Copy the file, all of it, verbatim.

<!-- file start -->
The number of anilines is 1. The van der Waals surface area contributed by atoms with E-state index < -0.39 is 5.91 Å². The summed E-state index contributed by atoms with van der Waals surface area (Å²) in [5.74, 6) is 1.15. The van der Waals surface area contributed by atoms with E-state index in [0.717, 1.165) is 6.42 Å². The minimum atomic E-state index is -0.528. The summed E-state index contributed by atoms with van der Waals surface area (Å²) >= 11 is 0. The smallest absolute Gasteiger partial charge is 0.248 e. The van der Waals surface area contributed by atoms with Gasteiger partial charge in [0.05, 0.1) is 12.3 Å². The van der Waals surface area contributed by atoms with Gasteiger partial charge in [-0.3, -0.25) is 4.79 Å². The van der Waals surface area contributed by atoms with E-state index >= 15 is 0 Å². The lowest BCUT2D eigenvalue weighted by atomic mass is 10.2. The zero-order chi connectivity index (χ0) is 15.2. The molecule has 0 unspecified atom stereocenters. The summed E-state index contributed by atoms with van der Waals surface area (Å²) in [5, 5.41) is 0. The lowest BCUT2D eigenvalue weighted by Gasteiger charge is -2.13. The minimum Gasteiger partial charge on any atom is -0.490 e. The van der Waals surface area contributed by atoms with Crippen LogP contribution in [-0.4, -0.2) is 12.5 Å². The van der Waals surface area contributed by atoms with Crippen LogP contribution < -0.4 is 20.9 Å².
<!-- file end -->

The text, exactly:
The number of anilines is 1. The van der Waals surface area contributed by atoms with E-state index < -0.39 is 5.91 Å². The summed E-state index contributed by atoms with van der Waals surface area (Å²) in [5.74, 6) is 1.15. The van der Waals surface area contributed by atoms with E-state index in [0.717, 1.165) is 6.42 Å². The minimum atomic E-state index is -0.528. The summed E-state index contributed by atoms with van der Waals surface area (Å²) >= 11 is 0. The smallest absolute Gasteiger partial charge is 0.248 e. The van der Waals surface area contributed by atoms with Gasteiger partial charge in [0.05, 0.1) is 12.3 Å². The van der Waals surface area contributed by atoms with Gasteiger partial charge in [-0.3, -0.25) is 4.79 Å². The van der Waals surface area contributed by atoms with E-state index >= 15 is 0 Å². The lowest BCUT2D eigenvalue weighted by atomic mass is 10.2. The zero-order chi connectivity index (χ0) is 15.2. The molecule has 0 unspecified atom stereocenters. The summed E-state index contributed by atoms with van der Waals surface area (Å²) in [5, 5.41) is 0. The lowest BCUT2D eigenvalue weighted by Gasteiger charge is -2.13. The minimum Gasteiger partial charge on any atom is -0.490 e. The van der Waals surface area contributed by atoms with Crippen LogP contribution in [-0.4, -0.2) is 12.5 Å². The van der Waals surface area contributed by atoms with Crippen LogP contribution < -0.4 is 20.9 Å².